The Evil Credit Card Empires or How a Class Action Suit Has No Class
by JD Neeson, President
Visa-MasterCard recently settled a class action suit resolving claims by merchants that the credit card companies colluded in setting excessive fees. The general consensus is that the credit card companies got away with murder. The total settlement is around eight billion which is a tiny slice of the total pie. What mitigated this feeling a bit was a wide spread belief that the arrangement would allow merchants to apply a surcharge to customers who use Visa and MasterCard credit cards although the deal specifically excluded any surcharges on Visa and MasterCard debit cards.
But not so fast, as my grandmother used to say. Under the terms of the agreement any merchant who chooses to charge a surcharge on a Visa or MasterCard credit card must also charge a surcharge on any American Express transactions.
However, American Express has its own rule that states merchants must treat every form of electronic payment the same. So if the merchant charges a surcharge on an American Express card it must also add it to every other card it accepts including debit cards. But if you remember, the settlement excludes debit cards. So if a merchant accepts American Express he can not charge any surcharges on any card.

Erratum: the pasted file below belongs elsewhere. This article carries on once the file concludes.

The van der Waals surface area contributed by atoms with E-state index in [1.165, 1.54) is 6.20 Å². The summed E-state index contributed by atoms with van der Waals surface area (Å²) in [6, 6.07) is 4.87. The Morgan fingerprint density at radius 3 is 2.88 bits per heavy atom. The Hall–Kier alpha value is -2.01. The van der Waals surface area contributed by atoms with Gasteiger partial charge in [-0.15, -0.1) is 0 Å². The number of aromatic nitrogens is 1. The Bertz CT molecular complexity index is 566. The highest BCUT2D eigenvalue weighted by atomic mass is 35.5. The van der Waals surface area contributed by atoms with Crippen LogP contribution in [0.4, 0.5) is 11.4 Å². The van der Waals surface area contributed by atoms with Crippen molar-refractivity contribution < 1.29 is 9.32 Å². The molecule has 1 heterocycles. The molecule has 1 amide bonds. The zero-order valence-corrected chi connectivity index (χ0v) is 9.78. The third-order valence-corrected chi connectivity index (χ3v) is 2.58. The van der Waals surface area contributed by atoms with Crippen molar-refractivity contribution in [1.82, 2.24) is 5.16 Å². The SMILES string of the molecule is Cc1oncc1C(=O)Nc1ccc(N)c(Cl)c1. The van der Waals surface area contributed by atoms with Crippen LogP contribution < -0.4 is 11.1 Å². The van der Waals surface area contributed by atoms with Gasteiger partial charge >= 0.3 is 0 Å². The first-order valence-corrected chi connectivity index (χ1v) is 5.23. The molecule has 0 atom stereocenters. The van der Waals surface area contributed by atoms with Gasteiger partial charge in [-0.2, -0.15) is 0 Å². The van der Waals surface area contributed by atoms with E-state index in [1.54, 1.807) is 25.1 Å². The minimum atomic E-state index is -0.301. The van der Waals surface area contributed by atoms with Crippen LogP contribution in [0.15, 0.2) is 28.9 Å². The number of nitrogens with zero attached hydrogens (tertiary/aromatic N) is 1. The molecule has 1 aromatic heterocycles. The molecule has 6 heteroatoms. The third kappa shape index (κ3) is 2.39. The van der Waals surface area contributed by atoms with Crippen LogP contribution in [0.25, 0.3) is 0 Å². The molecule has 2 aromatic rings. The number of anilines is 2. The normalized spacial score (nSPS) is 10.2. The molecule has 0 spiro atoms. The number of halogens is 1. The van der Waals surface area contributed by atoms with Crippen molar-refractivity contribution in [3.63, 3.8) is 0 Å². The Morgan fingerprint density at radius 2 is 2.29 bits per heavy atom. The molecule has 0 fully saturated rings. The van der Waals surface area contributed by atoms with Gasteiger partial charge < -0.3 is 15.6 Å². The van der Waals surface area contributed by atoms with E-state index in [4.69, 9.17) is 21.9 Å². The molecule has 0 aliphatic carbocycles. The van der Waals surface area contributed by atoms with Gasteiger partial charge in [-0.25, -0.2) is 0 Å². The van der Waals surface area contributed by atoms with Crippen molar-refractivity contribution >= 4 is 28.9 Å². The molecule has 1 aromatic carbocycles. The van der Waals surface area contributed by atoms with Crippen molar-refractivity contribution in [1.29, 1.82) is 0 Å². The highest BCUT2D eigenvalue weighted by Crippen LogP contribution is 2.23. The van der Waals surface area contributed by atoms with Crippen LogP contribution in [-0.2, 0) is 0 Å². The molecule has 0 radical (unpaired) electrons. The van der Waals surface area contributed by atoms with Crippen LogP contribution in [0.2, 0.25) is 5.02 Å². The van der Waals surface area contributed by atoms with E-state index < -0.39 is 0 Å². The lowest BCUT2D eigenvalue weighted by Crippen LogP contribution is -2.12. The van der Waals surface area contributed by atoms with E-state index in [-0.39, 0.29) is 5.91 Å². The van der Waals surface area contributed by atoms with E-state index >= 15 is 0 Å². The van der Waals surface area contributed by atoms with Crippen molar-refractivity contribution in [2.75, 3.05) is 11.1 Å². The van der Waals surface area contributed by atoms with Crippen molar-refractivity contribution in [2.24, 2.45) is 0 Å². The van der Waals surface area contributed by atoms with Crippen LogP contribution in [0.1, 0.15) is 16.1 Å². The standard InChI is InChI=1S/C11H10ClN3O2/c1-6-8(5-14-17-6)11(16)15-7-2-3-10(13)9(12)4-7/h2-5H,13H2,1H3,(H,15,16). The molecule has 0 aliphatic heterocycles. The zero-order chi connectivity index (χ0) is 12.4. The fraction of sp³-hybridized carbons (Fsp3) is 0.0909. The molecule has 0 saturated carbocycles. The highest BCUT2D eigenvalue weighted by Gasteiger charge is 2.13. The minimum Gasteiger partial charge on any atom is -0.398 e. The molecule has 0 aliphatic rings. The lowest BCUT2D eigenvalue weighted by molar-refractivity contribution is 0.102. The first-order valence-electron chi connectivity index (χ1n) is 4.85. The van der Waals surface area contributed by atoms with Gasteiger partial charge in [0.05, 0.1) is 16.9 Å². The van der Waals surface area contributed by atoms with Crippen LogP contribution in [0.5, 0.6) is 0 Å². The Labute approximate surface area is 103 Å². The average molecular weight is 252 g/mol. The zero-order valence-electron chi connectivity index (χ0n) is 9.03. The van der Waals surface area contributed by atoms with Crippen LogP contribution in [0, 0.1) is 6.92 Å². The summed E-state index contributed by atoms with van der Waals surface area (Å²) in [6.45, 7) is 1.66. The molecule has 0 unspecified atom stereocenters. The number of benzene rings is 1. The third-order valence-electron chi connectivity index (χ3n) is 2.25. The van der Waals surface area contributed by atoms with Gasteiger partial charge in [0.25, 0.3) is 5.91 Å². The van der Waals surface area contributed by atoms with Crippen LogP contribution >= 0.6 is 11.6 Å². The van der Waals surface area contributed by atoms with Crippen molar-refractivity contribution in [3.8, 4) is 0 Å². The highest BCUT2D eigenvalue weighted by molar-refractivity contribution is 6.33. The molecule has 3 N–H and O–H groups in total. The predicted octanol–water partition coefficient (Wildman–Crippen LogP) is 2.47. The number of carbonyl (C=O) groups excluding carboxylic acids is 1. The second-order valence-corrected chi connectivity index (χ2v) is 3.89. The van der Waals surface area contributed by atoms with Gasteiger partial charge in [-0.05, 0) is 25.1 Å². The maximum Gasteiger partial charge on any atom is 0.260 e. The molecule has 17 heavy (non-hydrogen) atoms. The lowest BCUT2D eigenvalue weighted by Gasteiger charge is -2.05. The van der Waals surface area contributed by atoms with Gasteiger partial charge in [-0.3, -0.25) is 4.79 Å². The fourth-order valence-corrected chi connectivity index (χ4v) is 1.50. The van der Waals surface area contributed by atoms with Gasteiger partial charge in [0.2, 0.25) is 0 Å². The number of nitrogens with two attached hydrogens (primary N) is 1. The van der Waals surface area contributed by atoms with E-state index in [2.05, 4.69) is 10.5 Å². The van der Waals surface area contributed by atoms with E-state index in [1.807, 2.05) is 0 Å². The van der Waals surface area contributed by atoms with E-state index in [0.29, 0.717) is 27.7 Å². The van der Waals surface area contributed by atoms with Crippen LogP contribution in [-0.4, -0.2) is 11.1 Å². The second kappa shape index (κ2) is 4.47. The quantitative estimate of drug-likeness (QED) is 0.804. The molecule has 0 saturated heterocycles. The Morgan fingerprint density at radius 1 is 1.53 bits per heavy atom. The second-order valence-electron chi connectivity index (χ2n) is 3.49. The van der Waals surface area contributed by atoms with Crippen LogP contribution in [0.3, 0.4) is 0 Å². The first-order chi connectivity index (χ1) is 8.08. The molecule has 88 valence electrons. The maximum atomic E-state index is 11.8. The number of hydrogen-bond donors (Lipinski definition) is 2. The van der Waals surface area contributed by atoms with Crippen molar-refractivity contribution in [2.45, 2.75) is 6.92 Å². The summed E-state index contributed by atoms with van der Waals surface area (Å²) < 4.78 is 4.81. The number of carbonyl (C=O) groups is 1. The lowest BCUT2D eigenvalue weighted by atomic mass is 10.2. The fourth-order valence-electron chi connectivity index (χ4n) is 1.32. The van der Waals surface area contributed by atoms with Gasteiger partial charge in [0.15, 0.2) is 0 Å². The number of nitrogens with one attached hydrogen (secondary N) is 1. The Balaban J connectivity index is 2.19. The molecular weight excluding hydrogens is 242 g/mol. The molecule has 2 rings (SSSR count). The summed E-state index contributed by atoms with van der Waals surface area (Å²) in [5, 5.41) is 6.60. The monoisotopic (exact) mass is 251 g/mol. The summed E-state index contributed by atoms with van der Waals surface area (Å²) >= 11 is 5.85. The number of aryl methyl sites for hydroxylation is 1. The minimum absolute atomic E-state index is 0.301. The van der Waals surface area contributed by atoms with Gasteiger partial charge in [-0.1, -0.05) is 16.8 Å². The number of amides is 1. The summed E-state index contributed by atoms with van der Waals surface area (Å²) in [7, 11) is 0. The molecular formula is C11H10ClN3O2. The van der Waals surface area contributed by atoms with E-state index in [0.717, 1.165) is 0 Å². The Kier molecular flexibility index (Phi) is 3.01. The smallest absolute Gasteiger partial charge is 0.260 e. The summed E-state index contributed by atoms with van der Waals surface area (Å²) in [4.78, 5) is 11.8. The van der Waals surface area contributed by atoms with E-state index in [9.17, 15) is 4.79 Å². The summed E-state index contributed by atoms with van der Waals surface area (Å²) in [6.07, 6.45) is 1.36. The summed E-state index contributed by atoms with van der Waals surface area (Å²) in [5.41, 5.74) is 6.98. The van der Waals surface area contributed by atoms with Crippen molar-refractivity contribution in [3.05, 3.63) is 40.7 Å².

So perhaps the solution for a merchant would be stop accepting American Express cards.
But once again, hold your horses, as my Grandmother also used to say.
In California, Colorado, Connecticut, Florida, Kansas, Maine, Massachusetts, New York, Oklahoma, and Texas it is illegal to apply any surcharges at all.
In Hawaii, Illinois, Kentucky, Missouri, New Jersey, Pennsylvania, Rhode Island, South Carolina, Utah, Vermont, Tennessee, and West Virginia there is pending legislation to make it illegal as well.
And who do you suppose supported and is supporting anti-surcharge legislation? The credit card companies have invested heavily in lobbying efforts in all of these states and I suspect there are a bunch of freshmen state representatives in the remaining states that are being courted as we speak.
In some ways this is a moot issue. I don’t believe, in this day and age, any merchant could get away with putting a surcharge on credit cards anyway. Customers would just go to another supplier. What is more interesting to me is whether the credit card fees have been rolled into the price of the product or whether merchants are just absorbing the cost.
In our case our credit card expenses are about 2.2 percent so we just absorb the cost, but in smaller companies the amount can easily be 3-4 percent. The way that the credit card companies set up these rates is also insidious. We have approximately twelve different rate categories and there are about seven additional types of surcharges so analyzing the rate difference or comparing them with other credit card processing companies is just about impossible.
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March 17, 2014 / JD Neeson / 0
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Margaret Graham Neeeson
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